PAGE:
Ali Lomas, twenty-two, is the winner of the 2009 Godfrey Argent Award and the inaugural ELLE Commission. The Godfrey Argent Award this year acknowledges an outstanding portrait taken by an exhibitor aged between eighteen and twenty-five.

    As winner of the ELLE Commission, which is new this year, Lomas will be given the opportunity to shoot a feature story for ELLE magazine. The ELLE Commission was judged by the fashion magazine's editor-in-chief, Lorraine Candy, together with the creative director, Marissa Bourke and picture editor, Hannah Ridley.

    Born in Burton upon Trent, Lomas graduated from Loughborough University School of Art and Design in July with a degree in fine art specializing in photography. Since graduating she has been looking for photographic work while considering whether to return to college to take a Masters degree in fashion photography. 'It's hard being a graduate with no work experience,' she says. 'I'd love to be in the position one day when I'm shooting fashion campaigns for the high-end, couture brands. I feel I have a distinctive style and signature that I could bring to the industry.'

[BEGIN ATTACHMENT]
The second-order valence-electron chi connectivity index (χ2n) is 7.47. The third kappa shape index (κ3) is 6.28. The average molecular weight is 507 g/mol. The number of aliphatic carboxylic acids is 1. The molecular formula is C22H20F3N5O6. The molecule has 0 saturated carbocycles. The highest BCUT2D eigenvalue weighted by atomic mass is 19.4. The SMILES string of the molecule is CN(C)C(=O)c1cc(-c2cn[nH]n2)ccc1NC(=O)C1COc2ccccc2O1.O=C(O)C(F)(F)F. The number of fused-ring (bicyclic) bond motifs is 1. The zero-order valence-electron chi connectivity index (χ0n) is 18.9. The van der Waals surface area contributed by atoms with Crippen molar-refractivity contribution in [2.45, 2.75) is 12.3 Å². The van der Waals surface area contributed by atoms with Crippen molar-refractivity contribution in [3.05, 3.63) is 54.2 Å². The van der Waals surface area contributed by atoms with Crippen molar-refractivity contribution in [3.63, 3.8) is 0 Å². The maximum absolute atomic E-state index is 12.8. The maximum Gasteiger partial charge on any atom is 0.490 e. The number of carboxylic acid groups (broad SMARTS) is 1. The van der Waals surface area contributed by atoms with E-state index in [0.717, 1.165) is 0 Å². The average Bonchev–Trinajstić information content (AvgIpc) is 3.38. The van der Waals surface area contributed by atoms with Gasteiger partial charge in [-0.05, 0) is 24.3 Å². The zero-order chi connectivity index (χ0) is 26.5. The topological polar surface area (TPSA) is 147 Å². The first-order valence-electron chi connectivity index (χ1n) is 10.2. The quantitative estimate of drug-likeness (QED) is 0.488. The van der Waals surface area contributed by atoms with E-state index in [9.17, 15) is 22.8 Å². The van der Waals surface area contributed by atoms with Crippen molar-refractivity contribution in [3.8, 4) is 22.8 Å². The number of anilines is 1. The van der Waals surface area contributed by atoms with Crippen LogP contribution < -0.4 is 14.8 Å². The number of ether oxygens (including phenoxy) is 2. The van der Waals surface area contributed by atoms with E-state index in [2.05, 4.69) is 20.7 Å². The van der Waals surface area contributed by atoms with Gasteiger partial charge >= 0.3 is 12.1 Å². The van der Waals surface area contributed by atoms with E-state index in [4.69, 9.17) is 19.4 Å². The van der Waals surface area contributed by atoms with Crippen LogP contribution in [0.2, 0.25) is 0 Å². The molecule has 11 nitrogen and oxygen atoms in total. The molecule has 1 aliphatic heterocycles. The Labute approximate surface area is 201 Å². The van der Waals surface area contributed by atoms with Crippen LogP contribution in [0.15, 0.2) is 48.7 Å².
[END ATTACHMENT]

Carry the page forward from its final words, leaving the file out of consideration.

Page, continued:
Taken from her degree show, Lomas's portrait reflects her interest in combining narrative-based portraiture with fashion photography. Shot on her university campus using a digital Hasselblad camera with flash, a student friend, Laura Daley, posed for the picture. Lomas says 'I didn't want the series to self-narrate; I wanted to keep things ambiguous. The portrait of Laura is meant to portray a moment of unspoken personal trauma and I hope people can perhaps read into it a similar experience of their own. It's meant to be disquieting and uncomfortable to look at.'


    Rosie Bancroft, 2009 from an ongoing project entitled On Track for 2012 (detail)
    by Paul Floyd Blake © the artist